NSF grant awarded to Jim Wood and Raffaella Zanuttini
Congratulations to lecturer Jim Wood and professor Raffaella Zanuttini, who are co–principal investigators of an NSF grant that begins September 1 and continues to 2017. Their study is titled “The Morphosyntax of Pronouns in North American English” and forms part of the Yale Grammatical Diversity Project (YGDP). The YGDP’s initial phase focused primarily on collecting and mapping attested examples of morphosyntactic phenomena that exhibit variation in North American English and making this information freely accessible to linguists as well as a non-specialist audience. This grant allows the YGDP to take a step beyond this, broadening their empirical coverage to include several constructions that have not been investigated before, while simultaneously sharpening the focus of a specific research question, namely: In what contexts is the distribution of pronouns distinct from non-pronominal determiner phrases, and why?
One of the goals of this new stage of the YGDP is to narrow the gap between theoretical syntax and traditional dialectology. Funding from the NSF grant will allow the PIs and others on the YGDP team to create surveys that will be administered online through Amazon Mechanical Turk and then followed up on via face-to-face interviews. Data collected will include both demographic information useful for sociolinguistic research as well as acceptability judgments relevant for theoretical work. Two phenomena will form the core of this investigation: locative datives and split partitives.
Locative datives have been attested in several areas of the South and Midlands and involve a locative expression, a dative beneficiary, and a theme DP, as in Here’s you a piece of pizza. These locative datives appear to be related to personal datives (John needs him a new pickup truck), which have been studied extensively by professor Larry Horn, who will also be contributing to the work carried out under the grant. Research funded by the grant will aim to answer questions regarding the morphosyntactic properties of the locative dative construction, its relation to the personal dative construction, and its social and geographic distribution.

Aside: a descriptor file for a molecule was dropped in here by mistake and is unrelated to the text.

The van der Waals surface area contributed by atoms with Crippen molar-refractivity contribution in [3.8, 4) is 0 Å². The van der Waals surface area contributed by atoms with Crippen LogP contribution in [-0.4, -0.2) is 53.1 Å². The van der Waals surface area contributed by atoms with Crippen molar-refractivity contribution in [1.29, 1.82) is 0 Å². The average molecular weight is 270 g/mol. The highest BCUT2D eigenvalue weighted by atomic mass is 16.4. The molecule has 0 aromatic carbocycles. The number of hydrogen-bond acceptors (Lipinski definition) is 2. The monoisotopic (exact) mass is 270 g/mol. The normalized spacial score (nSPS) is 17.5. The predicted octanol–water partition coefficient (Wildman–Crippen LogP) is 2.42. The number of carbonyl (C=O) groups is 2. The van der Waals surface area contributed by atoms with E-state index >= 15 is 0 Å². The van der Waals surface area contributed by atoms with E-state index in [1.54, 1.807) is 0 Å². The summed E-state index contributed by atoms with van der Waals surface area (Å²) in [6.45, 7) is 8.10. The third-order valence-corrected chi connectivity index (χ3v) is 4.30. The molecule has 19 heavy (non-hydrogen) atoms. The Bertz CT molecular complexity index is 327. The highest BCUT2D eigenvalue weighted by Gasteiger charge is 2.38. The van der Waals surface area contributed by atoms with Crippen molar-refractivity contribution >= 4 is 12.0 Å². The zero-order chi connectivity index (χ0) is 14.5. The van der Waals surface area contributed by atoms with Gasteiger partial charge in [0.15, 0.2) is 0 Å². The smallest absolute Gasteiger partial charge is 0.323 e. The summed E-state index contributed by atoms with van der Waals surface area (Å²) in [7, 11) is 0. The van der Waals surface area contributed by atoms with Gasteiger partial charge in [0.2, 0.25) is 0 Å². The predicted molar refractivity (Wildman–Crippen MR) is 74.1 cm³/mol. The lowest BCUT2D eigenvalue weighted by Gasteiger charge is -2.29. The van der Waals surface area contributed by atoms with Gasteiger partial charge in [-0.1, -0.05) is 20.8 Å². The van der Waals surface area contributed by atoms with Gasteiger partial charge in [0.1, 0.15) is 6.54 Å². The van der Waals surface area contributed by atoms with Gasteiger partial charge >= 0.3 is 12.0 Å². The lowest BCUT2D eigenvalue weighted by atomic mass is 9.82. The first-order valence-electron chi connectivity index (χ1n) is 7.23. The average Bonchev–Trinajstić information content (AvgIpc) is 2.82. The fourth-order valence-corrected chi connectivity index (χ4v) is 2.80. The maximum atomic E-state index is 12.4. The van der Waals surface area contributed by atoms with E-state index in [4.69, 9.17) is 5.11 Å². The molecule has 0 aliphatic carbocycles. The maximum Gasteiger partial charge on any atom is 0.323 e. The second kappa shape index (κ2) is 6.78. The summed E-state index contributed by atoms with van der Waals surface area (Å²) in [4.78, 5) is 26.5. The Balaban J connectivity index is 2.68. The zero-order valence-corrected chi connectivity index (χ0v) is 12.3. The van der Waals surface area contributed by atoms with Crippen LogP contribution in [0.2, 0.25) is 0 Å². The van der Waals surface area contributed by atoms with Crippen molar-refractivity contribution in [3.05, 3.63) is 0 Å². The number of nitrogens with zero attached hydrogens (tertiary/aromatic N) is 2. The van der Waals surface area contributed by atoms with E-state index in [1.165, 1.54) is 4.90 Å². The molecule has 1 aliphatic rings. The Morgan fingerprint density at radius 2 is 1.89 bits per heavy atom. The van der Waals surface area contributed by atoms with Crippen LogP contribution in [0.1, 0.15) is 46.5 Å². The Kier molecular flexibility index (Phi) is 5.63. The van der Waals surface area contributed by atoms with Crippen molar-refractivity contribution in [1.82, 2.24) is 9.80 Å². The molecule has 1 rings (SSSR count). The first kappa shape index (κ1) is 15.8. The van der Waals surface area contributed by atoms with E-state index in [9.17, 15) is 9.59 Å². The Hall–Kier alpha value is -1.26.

Although split partitives like We don’t any of us need anything occur in Appalachian English and appear superficially similar to Appalachian English transitive expletives (There can’t nobody ride him), Raffaella and Judy Bernstein (William Patterson University) have discovered in prior work that many American English speakers accept split partitives but not transitive expletives. The surveys administered during this project will be designed to reveal the constraints on the DPs involved in the split partitive construction, teasing apart the predictions of two analytical hypotheses that Jim and Raffaella have developed.
While focusing on locative datives and split partitives, the surveys will include filler sentences; some fillers will be control sentences, but others will serve as test sentences for pilot studies of other understudied points of inter-speaker variation within North American English. Some of these phenomena, such as copy-raising of an embedded object, have been discussed in the theoretical literature, but little is known about their social and geographic distribution. Others, like the all the further construction, have been investigated by dialectologists but have not received attention within theoretical syntax. These pilot studies will form the seeds of future avenues of dialect syntax research for the YGDP and help the team bridge the divide between sociolinguistics and micro-comparative syntax.